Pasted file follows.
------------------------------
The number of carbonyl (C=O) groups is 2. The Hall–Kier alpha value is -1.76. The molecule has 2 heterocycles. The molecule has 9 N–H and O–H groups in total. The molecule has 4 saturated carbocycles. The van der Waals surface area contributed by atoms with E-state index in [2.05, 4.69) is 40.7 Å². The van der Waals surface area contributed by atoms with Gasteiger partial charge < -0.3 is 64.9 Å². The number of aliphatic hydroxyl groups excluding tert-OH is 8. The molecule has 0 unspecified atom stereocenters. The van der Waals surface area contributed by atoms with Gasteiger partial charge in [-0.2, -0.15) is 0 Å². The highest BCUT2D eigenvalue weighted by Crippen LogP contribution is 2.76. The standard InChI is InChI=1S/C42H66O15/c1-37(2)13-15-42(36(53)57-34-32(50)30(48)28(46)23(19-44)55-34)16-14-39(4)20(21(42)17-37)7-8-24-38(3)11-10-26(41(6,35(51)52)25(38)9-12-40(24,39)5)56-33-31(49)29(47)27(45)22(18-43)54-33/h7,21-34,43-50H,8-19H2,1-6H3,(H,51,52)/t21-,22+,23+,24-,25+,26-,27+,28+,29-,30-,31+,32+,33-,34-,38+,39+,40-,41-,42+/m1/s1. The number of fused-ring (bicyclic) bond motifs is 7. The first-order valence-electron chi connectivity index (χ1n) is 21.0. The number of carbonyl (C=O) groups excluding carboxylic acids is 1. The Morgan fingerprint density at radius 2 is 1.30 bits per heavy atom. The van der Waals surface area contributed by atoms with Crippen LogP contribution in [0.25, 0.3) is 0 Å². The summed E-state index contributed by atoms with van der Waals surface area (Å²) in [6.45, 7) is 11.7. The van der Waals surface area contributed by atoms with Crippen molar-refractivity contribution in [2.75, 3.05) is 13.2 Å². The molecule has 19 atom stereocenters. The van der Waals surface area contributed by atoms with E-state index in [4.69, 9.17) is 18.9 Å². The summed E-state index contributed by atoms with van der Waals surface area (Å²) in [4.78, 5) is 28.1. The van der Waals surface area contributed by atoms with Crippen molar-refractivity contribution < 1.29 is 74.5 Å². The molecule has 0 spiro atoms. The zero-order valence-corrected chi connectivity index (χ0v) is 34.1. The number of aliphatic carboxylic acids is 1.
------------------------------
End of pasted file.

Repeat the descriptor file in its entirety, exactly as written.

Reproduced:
The number of carbonyl (C=O) groups is 2. The Hall–Kier alpha value is -1.76. The molecule has 2 heterocycles. The molecule has 9 N–H and O–H groups in total. The molecule has 4 saturated carbocycles. The van der Waals surface area contributed by atoms with E-state index in [2.05, 4.69) is 40.7 Å². The van der Waals surface area contributed by atoms with Gasteiger partial charge < -0.3 is 64.9 Å². The number of aliphatic hydroxyl groups excluding tert-OH is 8. The molecule has 0 unspecified atom stereocenters. The van der Waals surface area contributed by atoms with Gasteiger partial charge in [-0.2, -0.15) is 0 Å². The highest BCUT2D eigenvalue weighted by Crippen LogP contribution is 2.76. The standard InChI is InChI=1S/C42H66O15/c1-37(2)13-15-42(36(53)57-34-32(50)30(48)28(46)23(19-44)55-34)16-14-39(4)20(21(42)17-37)7-8-24-38(3)11-10-26(41(6,35(51)52)25(38)9-12-40(24,39)5)56-33-31(49)29(47)27(45)22(18-43)54-33/h7,21-34,43-50H,8-19H2,1-6H3,(H,51,52)/t21-,22+,23+,24-,25+,26-,27+,28+,29-,30-,31+,32+,33-,34-,38+,39+,40-,41-,42+/m1/s1. The number of fused-ring (bicyclic) bond motifs is 7. The first-order valence-electron chi connectivity index (χ1n) is 21.0. The number of carbonyl (C=O) groups excluding carboxylic acids is 1. The Morgan fingerprint density at radius 2 is 1.30 bits per heavy atom. The van der Waals surface area contributed by atoms with Crippen LogP contribution in [0.25, 0.3) is 0 Å². The summed E-state index contributed by atoms with van der Waals surface area (Å²) in [6.45, 7) is 11.7. The van der Waals surface area contributed by atoms with Crippen molar-refractivity contribution in [2.75, 3.05) is 13.2 Å². The molecule has 19 atom stereocenters. The van der Waals surface area contributed by atoms with E-state index in [4.69, 9.17) is 18.9 Å². The summed E-state index contributed by atoms with van der Waals surface area (Å²) in [4.78, 5) is 28.1. The van der Waals surface area contributed by atoms with Crippen molar-refractivity contribution < 1.29 is 74.5 Å². The molecule has 0 spiro atoms. The zero-order valence-corrected chi connectivity index (χ0v) is 34.1. The number of aliphatic carboxylic acids is 1.